Travel food for baby


Traveling with a baby who is weaning does need some forward planning, especially if you are flying with a baby and can’t pop out to the shops to purchase some baby food, or whip up a meal in your kitchen. Traveling with baby food means also considering delays and how to keep food cool or heat it up. This post answers lots of popular questions about travelling with baby food, provides tips and ideas to make it easier for you and provides suggestions of easy baby food that travels well.


Table of Contents - Click to jump to a section

Yes, you can bring baby food on planes. If it is in your hand luggage and it is for your baby on the flight, then it is NOT subject to the 100ml/3-1-1 liquid rule set by individual countries. This includes water, breast milk, powdered milk, baby food pouches and jars. TSA state, “Baby food is allowed in reasonable quantities in carry-on bags. Remove these items from your carry-on bag to be screened separately from the rest of your belongings.”

(If any liquid is for you, unless medically approved then it IS subject to the liquid rules if it is in your hand luggage.) 

The TSA also state the below if you are traveling from a USA airport. However, these rules are NOT applicable worldwide, so do check the airport rules in the country you are flying from before you travel as some are very different – particularly with the allowance of ice packs and/or traveling with frozen breast milk!

Formula, breast milk, juice in quantities greater than 3.4 ounces or 100 milliliters are allowed in carry-on baggage and do not need to fit within a quart-sized bag. Remove these items from your carry-on bag to be screened separately from the rest of your belongings. You do not need to travel with your child to bring breast milk.
Ice packs, freezer packs, frozen gel packs and other accessories required to cool formula, breast milk and juice are allowed in carry-on. If these accessories are partially frozen or slushy, they are subject to the same screening as described above. You may also bring gel or liquid-filled teethers, canned, jarred and processed baby food in carry-on baggage. These items may be subject to additional screening.

While there are restrictions on the liquids you can take on a plane, they do not apply to food or milk for your baby. All airlines do permit baby food and milk to be brought onboard the plane. If you cannot find specific information on your airlines website, then you will usually find it on your departing airports website in the security section as exemptions to the 3-1-1/100ml liquid rule. Most airports/airlines stipulate ‘reasonable quantity’ or ‘enough for the journey’.

Airline provided baby meals and child meals

Some airlines provide (on request only, at least 24 hours in advance ) special meals for babies and children. For babies under two this is usually pureed baby food. You cannot request anything else for this age. For children over two, you can request a children’s meal. For children under two, you should always make sure you have enough food and drink for them.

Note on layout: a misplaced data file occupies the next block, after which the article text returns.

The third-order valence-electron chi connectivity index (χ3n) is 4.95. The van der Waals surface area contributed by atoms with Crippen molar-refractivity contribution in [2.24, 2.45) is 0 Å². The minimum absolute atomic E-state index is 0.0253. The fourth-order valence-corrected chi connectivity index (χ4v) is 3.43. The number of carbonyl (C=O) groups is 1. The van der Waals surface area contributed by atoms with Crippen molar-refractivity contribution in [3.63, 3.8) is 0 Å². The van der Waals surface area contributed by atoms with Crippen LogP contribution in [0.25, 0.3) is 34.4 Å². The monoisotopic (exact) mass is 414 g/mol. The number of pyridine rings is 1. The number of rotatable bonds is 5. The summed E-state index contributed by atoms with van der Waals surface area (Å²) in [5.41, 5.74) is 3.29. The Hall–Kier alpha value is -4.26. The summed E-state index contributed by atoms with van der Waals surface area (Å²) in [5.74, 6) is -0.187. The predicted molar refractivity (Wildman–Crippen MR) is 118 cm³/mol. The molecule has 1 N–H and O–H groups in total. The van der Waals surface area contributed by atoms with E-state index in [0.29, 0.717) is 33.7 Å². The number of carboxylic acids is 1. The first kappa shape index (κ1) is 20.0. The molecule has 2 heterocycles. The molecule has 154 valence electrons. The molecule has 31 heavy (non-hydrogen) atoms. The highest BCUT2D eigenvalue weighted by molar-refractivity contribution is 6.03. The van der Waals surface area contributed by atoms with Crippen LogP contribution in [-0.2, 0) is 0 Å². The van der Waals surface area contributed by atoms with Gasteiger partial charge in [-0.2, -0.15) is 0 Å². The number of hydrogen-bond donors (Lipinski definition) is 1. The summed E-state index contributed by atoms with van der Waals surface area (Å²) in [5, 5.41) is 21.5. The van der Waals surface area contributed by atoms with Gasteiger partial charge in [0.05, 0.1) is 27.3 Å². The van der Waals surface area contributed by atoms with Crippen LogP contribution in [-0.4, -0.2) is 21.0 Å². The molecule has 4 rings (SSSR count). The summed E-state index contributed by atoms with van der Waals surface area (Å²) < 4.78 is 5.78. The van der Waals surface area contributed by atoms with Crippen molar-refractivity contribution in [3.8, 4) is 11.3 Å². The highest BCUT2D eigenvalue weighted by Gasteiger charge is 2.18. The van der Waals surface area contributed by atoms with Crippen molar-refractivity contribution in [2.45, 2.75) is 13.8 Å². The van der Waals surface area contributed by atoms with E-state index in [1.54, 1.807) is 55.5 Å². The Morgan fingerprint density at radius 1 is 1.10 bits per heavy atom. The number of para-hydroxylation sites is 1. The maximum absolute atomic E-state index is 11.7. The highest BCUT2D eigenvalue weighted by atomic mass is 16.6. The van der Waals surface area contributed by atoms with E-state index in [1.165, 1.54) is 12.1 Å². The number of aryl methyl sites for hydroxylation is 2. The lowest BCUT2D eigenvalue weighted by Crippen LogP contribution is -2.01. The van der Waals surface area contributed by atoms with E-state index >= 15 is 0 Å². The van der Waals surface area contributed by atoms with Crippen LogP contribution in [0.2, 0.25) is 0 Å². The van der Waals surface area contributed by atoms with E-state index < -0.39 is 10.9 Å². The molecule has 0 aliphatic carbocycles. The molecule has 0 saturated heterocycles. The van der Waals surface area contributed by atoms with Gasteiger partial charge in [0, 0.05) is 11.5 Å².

Baby food and travel snack ideas

If you need to bring some of your own travel snacks or food for your baby, some easy ideas include:



The great thing with the baby travel food and toddler travel snacks below, is that the majority is minimal mess (if there is such a thing with BLW!) and incredibly easy to organise for travel.

  • Raisins – or other dried fruit
  • Cheese crackers
  • Fruit squeeze pouch – apple is usually a popular one.
  • Blueberries
  • Toast strips/soldiers – Cut into strips and spread a little butter on.
  • Cooked pasta – Convenient for snacks on the go or as a full meal. Once up in the air, ask a flight attendant for a cup of hot water and you can warm it up. Add cheese or fresh vegetables!
  • Mini sausages – make easy finger food for older kids.
  • Rice cakes
  • Homemade muffins – Choose a baby friendly recipe with no honey and no added sugar besides fruit. You can freeze muffins and pull from the freezer anytime you need in a hurry.
  • Bananas
  • Granola bars
  • Satsumas
  • Cucumber and carrot sticks
  • Roasted Veggies
  • Thawed peas (from frozen) – Just take directly from your freezer and pack and go! They will need a short time to defrost to be ready to eat but the coldness will help keep everything else fresh too.
  • Tofu strips – Pan fry tofu 1-2 minutes each side, then cool and pack.
  • Bread sticks
  • Porridge pots
  • Cereal hoops
  • Cheese – you can grate or shred it into fine pieces before you fo for baby to easily grab.
  • Pancakes (with 3 ingredients) 1 ripe banana, 2 eggs, 1/12 teaspoons of coconut oil mixed together and cooked on a frying pan/skillet on a low heat. Once cooled they are ready to go.

Anything that is fresh, remember to leave on the aircraft or check the countries customs laws. For example, fresh food of any kind is NOT allowed into Australia or New Zealand.


Avoid candy, lollies and chocolate etc as a hyper kid on the plane is zero fun! The only exception is for older kids (when the choking risk is low) with a lollipop for top of descent – in case they find the ear pressure uncomfortable.

Some airlines may announce that food containing nuts cannot be consumed due to a passenger with an extreme allergy, so do not bring them just in case you can not use. Obvious no gos include whole grapes, jelly cubes, marshmallows or anything that could bloke an airway or large chunks which could be a choking hazard.

Remember many food products must be declared in certain countries. Always look at the customs card and if in doubt, bin it or declare it. I’ve always declared baby powder formula, even opened and have been allowed it. Countries like Australia will not let you bring any fresh produce in. Please check the latest customs laws.


Before you decide on the types of food for traveling, you will need to consider a few things:

  • How are you traveling?
  • Is there any cold storage available?
  • Can you easily get ice?